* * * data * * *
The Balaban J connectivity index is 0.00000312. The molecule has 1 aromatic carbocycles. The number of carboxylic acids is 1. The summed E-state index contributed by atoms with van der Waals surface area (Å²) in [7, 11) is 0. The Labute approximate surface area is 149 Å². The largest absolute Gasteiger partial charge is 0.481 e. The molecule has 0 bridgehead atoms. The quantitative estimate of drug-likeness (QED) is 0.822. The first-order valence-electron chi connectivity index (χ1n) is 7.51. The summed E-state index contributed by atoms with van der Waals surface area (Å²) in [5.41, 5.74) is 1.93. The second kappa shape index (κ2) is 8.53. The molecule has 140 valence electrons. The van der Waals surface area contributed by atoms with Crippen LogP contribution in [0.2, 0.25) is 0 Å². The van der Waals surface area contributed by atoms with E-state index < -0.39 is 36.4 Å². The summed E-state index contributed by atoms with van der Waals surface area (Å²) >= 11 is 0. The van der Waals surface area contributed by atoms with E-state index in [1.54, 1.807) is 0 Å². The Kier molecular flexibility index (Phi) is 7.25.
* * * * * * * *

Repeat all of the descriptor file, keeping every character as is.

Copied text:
The Balaban J connectivity index is 0.00000312. The molecule has 1 aromatic carbocycles. The number of carboxylic acids is 1. The summed E-state index contributed by atoms with van der Waals surface area (Å²) in [7, 11) is 0. The Labute approximate surface area is 149 Å². The largest absolute Gasteiger partial charge is 0.481 e. The molecule has 0 bridgehead atoms. The quantitative estimate of drug-likeness (QED) is 0.822. The first-order valence-electron chi connectivity index (χ1n) is 7.51. The summed E-state index contributed by atoms with van der Waals surface area (Å²) in [5.41, 5.74) is 1.93. The second kappa shape index (κ2) is 8.53. The molecule has 140 valence electrons. The van der Waals surface area contributed by atoms with Crippen LogP contribution in [0.2, 0.25) is 0 Å². The van der Waals surface area contributed by atoms with E-state index < -0.39 is 36.4 Å². The summed E-state index contributed by atoms with van der Waals surface area (Å²) >= 11 is 0. The van der Waals surface area contributed by atoms with E-state index in [1.54, 1.807) is 0 Å². The Kier molecular flexibility index (Phi) is 7.25.